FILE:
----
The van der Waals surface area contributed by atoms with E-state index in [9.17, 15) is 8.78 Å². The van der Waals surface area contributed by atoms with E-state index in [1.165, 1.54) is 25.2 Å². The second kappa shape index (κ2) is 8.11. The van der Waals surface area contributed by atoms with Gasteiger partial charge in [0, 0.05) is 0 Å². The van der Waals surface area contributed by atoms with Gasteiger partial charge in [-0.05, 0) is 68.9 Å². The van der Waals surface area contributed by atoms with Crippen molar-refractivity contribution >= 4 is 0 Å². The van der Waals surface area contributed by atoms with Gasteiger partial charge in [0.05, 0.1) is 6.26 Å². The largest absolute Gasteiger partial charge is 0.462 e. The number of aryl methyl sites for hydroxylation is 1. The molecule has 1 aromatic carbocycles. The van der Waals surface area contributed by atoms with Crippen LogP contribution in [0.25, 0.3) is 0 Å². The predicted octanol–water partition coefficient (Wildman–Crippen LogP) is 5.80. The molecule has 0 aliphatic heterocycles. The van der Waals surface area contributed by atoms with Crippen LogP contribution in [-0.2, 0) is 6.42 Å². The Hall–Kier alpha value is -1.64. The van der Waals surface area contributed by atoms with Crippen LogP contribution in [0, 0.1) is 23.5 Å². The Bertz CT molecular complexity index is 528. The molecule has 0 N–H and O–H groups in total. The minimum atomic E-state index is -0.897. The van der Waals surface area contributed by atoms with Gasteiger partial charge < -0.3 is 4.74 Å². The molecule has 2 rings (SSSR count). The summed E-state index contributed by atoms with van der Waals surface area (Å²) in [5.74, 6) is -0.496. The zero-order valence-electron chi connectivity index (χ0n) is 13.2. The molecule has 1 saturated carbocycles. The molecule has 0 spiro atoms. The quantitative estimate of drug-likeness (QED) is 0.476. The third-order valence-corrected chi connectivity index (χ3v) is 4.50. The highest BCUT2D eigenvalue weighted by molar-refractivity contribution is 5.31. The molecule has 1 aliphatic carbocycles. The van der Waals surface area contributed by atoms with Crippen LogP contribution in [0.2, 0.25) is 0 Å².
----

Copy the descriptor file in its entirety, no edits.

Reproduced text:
The van der Waals surface area contributed by atoms with E-state index in [9.17, 15) is 8.78 Å². The van der Waals surface area contributed by atoms with E-state index in [1.165, 1.54) is 25.2 Å². The second kappa shape index (κ2) is 8.11. The van der Waals surface area contributed by atoms with Gasteiger partial charge in [0, 0.05) is 0 Å². The van der Waals surface area contributed by atoms with Gasteiger partial charge in [-0.05, 0) is 68.9 Å². The van der Waals surface area contributed by atoms with Crippen molar-refractivity contribution >= 4 is 0 Å². The van der Waals surface area contributed by atoms with Gasteiger partial charge in [0.05, 0.1) is 6.26 Å². The largest absolute Gasteiger partial charge is 0.462 e. The number of aryl methyl sites for hydroxylation is 1. The molecule has 1 aromatic carbocycles. The van der Waals surface area contributed by atoms with Crippen LogP contribution in [0.25, 0.3) is 0 Å². The predicted octanol–water partition coefficient (Wildman–Crippen LogP) is 5.80. The molecule has 0 aliphatic heterocycles. The van der Waals surface area contributed by atoms with Crippen LogP contribution in [-0.2, 0) is 6.42 Å². The Hall–Kier alpha value is -1.64. The van der Waals surface area contributed by atoms with Crippen LogP contribution in [0, 0.1) is 23.5 Å². The Bertz CT molecular complexity index is 528. The molecule has 0 N–H and O–H groups in total. The minimum atomic E-state index is -0.897. The van der Waals surface area contributed by atoms with Gasteiger partial charge < -0.3 is 4.74 Å². The molecule has 2 rings (SSSR count). The summed E-state index contributed by atoms with van der Waals surface area (Å²) in [5.74, 6) is -0.496. The zero-order valence-electron chi connectivity index (χ0n) is 13.2. The molecule has 1 saturated carbocycles. The molecule has 0 spiro atoms. The quantitative estimate of drug-likeness (QED) is 0.476. The third-order valence-corrected chi connectivity index (χ3v) is 4.50. The highest BCUT2D eigenvalue weighted by molar-refractivity contribution is 5.31. The molecule has 1 aliphatic carbocycles. The van der Waals surface area contributed by atoms with Crippen LogP contribution in [0.2, 0.25) is 0 Å².